I think a lot about organizational behavior and coordination. I think this is one of the most challenging human problems: a significant amount of thinking has gone into this for our species, yet we still stumble a lot. With even a team of 50, the room for things to go awry is massive; I’m incredibly impressed with organizations like Amazon that have about 1.5M employees. Pure insanity.
I’ve written yearly letters to the Helicarrier (YC S18) team every January since 2018. I share the last excerpt of the 2022 Happy New Year letter I wrote to the team. I hope someone finds it valuable.
For me, ensuring that we continue to have the best team positioned for this is absolutely critical. That’s how we win. We have to ensure that not only are we hiring the best individuals for this; we have a team where every individual is collaborating with other individuals with a lot of beautiful and efficient Chemistry. As we grow as a team, there are a bunch of things that are a lot more critical for us to consider in order to maintain and improve quality and excellence:
Holding everyone accountable: we have to hold each other accountable. Ensuring everyone is bringing their A-game and taking their responsibilities seriously is important. Sometimes we even pity our co-workers. While we should have empathy for those we work with, we need to ensure our empathy is constructive and long-term-oriented. For instance, parents devalue sleep-empathy when you don’t want to wake up at 7 am in JSS 1; instead they prioritize hunger-empathy and are concerned that you might not acquire the skills that might give you a shot at feeding yourself in the future. Constructive empathy doesn’t hold back feedback. Constructive empathy figures out the best way to give feedback for someone to process but strongly recognizes that what comes first is that feedback IS communicated.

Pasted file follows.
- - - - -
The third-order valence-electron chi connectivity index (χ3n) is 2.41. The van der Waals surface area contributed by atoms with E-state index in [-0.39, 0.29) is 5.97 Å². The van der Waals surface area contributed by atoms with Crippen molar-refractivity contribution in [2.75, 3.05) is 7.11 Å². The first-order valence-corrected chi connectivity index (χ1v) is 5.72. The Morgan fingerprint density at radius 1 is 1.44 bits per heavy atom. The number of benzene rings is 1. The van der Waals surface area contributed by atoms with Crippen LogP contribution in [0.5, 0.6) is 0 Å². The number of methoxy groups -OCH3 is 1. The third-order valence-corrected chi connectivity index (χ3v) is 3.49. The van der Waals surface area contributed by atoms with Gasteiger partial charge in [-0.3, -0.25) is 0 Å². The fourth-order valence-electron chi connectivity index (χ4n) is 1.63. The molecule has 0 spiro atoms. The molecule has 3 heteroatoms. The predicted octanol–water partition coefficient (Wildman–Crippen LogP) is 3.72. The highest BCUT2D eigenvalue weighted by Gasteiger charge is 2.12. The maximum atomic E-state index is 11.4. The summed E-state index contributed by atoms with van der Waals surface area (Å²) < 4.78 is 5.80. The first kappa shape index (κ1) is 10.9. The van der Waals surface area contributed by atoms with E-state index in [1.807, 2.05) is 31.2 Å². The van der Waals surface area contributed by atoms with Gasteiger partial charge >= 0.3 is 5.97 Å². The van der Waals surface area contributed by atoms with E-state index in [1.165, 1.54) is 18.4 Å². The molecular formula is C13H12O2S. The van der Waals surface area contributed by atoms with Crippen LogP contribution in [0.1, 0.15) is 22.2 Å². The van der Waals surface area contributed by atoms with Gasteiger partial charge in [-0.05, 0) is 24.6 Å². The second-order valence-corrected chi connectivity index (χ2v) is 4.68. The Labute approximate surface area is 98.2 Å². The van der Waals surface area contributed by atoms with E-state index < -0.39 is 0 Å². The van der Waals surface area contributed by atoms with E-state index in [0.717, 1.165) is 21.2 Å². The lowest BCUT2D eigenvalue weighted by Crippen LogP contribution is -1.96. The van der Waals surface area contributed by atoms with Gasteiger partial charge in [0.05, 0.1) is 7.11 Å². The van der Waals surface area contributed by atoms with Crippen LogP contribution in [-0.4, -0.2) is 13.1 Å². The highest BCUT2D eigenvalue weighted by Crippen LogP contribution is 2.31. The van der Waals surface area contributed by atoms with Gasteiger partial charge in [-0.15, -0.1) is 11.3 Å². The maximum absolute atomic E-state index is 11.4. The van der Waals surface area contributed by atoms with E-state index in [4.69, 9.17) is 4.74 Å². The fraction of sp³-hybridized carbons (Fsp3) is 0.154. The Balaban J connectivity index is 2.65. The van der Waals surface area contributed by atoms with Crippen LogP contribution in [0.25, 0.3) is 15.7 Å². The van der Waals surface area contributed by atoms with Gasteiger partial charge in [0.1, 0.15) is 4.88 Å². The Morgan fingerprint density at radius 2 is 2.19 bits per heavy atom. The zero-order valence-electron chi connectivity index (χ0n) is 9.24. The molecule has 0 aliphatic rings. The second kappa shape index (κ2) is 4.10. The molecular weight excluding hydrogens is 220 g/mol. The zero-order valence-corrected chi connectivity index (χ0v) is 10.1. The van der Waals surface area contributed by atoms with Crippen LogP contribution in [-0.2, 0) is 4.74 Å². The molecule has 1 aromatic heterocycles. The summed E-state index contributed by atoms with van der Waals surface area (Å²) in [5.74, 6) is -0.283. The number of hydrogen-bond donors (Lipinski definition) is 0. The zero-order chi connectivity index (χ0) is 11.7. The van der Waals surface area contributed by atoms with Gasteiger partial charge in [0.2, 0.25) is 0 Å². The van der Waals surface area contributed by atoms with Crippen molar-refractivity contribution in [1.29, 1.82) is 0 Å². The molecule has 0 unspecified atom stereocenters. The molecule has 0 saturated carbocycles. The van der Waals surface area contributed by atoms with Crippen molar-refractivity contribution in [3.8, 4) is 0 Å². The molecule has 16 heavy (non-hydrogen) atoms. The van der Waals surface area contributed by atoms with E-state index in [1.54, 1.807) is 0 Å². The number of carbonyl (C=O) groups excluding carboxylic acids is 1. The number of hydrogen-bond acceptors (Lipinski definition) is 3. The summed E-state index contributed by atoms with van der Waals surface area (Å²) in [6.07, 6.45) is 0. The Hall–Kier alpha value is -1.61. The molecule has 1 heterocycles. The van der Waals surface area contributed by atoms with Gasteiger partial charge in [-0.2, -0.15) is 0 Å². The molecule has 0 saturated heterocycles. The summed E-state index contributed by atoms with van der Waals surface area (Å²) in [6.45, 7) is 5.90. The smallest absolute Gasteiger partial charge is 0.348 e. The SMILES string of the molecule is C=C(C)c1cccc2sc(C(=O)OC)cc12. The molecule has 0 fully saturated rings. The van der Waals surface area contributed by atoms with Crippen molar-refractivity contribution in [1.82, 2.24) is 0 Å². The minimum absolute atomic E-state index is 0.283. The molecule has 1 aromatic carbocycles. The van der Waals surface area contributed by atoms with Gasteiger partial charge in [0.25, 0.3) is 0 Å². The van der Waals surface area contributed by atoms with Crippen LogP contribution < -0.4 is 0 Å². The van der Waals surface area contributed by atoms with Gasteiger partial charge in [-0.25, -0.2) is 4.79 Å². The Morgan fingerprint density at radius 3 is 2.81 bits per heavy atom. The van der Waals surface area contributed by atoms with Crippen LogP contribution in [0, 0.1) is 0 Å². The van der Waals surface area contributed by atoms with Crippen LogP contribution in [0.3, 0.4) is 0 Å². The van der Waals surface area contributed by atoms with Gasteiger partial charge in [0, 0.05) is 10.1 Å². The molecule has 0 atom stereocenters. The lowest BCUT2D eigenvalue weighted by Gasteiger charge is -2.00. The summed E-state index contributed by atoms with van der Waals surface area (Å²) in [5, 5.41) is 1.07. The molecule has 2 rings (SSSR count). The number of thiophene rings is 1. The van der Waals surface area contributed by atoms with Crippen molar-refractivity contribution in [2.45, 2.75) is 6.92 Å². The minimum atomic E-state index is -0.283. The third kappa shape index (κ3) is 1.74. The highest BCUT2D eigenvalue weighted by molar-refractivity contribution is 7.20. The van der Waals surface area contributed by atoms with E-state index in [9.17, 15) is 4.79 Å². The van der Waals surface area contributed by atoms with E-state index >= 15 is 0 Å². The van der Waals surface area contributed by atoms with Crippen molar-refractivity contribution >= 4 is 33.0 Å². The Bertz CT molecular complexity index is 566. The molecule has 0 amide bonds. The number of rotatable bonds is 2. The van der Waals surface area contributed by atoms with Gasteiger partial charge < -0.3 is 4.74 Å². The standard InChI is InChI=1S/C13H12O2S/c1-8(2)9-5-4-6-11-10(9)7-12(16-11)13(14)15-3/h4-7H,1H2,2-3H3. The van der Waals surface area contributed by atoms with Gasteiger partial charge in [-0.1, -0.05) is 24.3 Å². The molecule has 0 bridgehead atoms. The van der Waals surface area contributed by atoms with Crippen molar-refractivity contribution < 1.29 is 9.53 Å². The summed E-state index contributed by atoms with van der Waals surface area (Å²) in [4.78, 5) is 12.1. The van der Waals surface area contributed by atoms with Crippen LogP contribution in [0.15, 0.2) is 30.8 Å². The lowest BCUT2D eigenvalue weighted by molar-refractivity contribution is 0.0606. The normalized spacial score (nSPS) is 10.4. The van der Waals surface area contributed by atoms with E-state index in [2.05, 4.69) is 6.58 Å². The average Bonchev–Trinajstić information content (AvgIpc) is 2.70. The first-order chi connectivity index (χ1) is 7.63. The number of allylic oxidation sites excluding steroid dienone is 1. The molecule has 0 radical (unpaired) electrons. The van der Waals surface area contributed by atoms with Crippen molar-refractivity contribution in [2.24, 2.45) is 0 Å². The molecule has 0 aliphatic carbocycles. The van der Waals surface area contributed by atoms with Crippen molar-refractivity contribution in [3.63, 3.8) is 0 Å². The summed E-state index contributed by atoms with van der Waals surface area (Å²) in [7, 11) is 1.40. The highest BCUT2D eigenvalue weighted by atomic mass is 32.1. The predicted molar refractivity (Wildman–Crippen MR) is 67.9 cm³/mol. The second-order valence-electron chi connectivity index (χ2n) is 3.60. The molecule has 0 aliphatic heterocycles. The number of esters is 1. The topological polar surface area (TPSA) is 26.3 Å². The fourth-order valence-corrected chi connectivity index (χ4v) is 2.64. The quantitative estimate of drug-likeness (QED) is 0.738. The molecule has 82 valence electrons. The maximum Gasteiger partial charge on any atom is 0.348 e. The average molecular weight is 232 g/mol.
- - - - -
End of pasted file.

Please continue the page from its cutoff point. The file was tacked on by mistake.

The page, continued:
- Give feedback politely > Give feedback impolitely > Don’t give feedback (politely).
- A lot of times, our intuition is to be non-confrontational; but we have to remember that letting inefficiency and low standards exist is not only unfair to our users but also unfair to the entire team.
Ownership and autonomy: as the complexity of the things we do increases, the less the people who work as managers/supervisors are able to be effective decision makers. They just don’t have the level of knowledge and granular context to make the best decisions. When you have a responsibility, you have to consider that the task is for you to become the most brilliant and most knowledgeable person on the team/company in that problem space. As such, the goal and pursuit should be full ownership; you want to understand the problem space to the extent that you are truly the best decision maker. This is the way we can move fast, avoid bureaucracy, experiment like crazy and find excellence.
Communication: as the team gets larger, the number of unique human relationships exponentially increases. With just 3 founders, there are 3 unique relationships but with 50 people there are about 1225 unique relationships. It means the opportunities for friction, miscommunication and all sorts of negative dynamics significantly increases. As such, we have to err on the side of over-communication, giving benefit of doubt and straightforwardness. This is how we avoid friction. The default isn’t that people can infer our thoughts and contexts but rather that we put in the effort to ensure they are constantly on this same page with us — there is no such thing as superfluous communication in the context of team work. We should also avoid assuming ill intent. If people are bad actors, it won’t happen just once; there will be a lot of repeated situations in the future. We shouldn’t by default assume malevolence when interacting with coworkers.
- You would think exponential growth means the opportunities for positive dynamics increase too, but not exactly. The default in the universe is entropy (i.e. disorderliness and chaos); we thank the second law of thermodynamics for this. We have to be very intentional about creating order (think of the amount of work it takes to arrange the bricks to set up jenga vs the obviously trivial amount of work/cost that leads to losing the game).
Like you’ve heard Timi and Ire say, we’re incredibly proud of the team that has decided to take this risk with us. We don’t take the trust and responsibility for granted. We promise to continue to challenge ourselves to be even better stewards. And we ask that you continue to challenge yourselves to be even more exceptional executors. This journey is challenging and we all need to bring our A-game.